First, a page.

Barney, "he should not be content
to see a bushel basket heaped full
—he should insist on being weighed
out sixty pounds."
The crusade will not be confined
to Des Moines alone, or to the large
cities, but will he general and
A heavy penalty Is provided for a
violation of the weights and meas
ures law. For the first conviction
a fine of from $10 to 9100 may be
Imposed. The penalty for second of
fenses is not to exceed a fine of $500
or a Jail sentence of ninety days.
Try the dally a month.
$7,000 OAILY EXPENSES
I MILE OF
Big Building at Toledo not Attrac
tive to Them—How They
Live on the Reser
SEEM TO ENJOY LIFE GREATLY
One Indian has an Automobile and
can Show the White Man
Just at present there is no Indian
school at Toledo, Iowa. The big
building which has been used for
that purpose is all but deserted.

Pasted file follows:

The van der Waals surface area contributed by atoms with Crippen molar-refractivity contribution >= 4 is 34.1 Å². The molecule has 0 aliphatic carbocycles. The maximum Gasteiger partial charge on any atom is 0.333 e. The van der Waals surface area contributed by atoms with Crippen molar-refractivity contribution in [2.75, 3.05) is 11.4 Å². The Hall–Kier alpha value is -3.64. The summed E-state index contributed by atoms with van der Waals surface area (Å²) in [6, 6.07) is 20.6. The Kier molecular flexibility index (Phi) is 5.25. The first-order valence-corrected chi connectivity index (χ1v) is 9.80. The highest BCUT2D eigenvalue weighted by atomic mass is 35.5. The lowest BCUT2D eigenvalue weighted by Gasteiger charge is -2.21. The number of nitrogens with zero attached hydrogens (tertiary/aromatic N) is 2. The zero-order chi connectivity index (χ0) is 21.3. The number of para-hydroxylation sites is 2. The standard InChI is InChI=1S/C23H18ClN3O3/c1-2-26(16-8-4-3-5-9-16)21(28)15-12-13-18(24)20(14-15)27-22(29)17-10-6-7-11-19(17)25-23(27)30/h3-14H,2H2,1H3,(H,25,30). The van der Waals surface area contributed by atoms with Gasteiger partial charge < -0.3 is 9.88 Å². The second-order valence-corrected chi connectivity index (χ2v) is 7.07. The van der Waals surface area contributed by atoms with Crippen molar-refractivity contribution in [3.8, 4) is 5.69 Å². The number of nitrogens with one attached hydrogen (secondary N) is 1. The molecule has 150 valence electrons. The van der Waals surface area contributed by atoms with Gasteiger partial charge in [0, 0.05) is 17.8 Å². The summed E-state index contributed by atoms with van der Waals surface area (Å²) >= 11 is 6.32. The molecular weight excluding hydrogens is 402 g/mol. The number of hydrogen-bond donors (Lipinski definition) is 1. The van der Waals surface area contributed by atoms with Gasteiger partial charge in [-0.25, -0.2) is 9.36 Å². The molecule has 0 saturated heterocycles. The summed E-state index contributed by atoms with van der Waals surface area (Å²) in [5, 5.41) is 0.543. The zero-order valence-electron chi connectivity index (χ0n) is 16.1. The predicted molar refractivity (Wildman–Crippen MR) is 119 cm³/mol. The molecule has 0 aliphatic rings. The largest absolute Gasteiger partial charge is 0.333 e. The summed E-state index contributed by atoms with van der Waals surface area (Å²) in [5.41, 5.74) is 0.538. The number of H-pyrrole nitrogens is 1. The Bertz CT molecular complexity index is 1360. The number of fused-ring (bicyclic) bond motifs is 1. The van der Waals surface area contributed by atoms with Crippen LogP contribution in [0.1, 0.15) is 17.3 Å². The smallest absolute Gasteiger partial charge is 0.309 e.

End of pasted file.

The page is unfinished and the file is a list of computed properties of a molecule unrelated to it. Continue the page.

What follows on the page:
There Is no one there except Orvllle
R. Greene, superintendent of tho
school, and he is only supervising
the packing of things and checking
over supplies in preparation for a
rest until a new school can be built,
says, a dispatch to the Times-Repuh
Here is one instance where the
Indian won out on a fight. Long
has the Indian been "oppressed."
He has seen his land slip away
from him chunk after chunk, to the
white brother. He has never had
the power to prevent things. But
he upset some of the white men's
plans when they tried to compel
him to send his children away to
school. The Sacs and Foxes of
which the reservation at Tama City
is made up are a gritty bunch. They
are set in their way. They try to
have their own way and when their
liberty is trampled on they make a
fuss. The government tells tbe In
dian where he shall live, tries to
tell him what he shall wear, and
does dictate to him just what he
can drink so far as intoxicating
liquors are concerned. The govern
ment also tells him how he must ed
ucate his children. This last ts a
bitter pill to swallow. The Indian,
like every father and mother, thinks
he knows best.
The government purchased seven
DAY, A G.
AT 10 O'CLOCK EVERY MORMIIM
BIG, NEW STREET PARADE
One SO-Cent Ticket Admits to Ml. Children under 12 Years Halt Price
2 Performances Daily at 2 and 8 p.,m. Doors open at I
and 7 p. m.
TICKETS SALE SHOW DAY TEED'S DRUG STORE:
ty choice acres of ground a few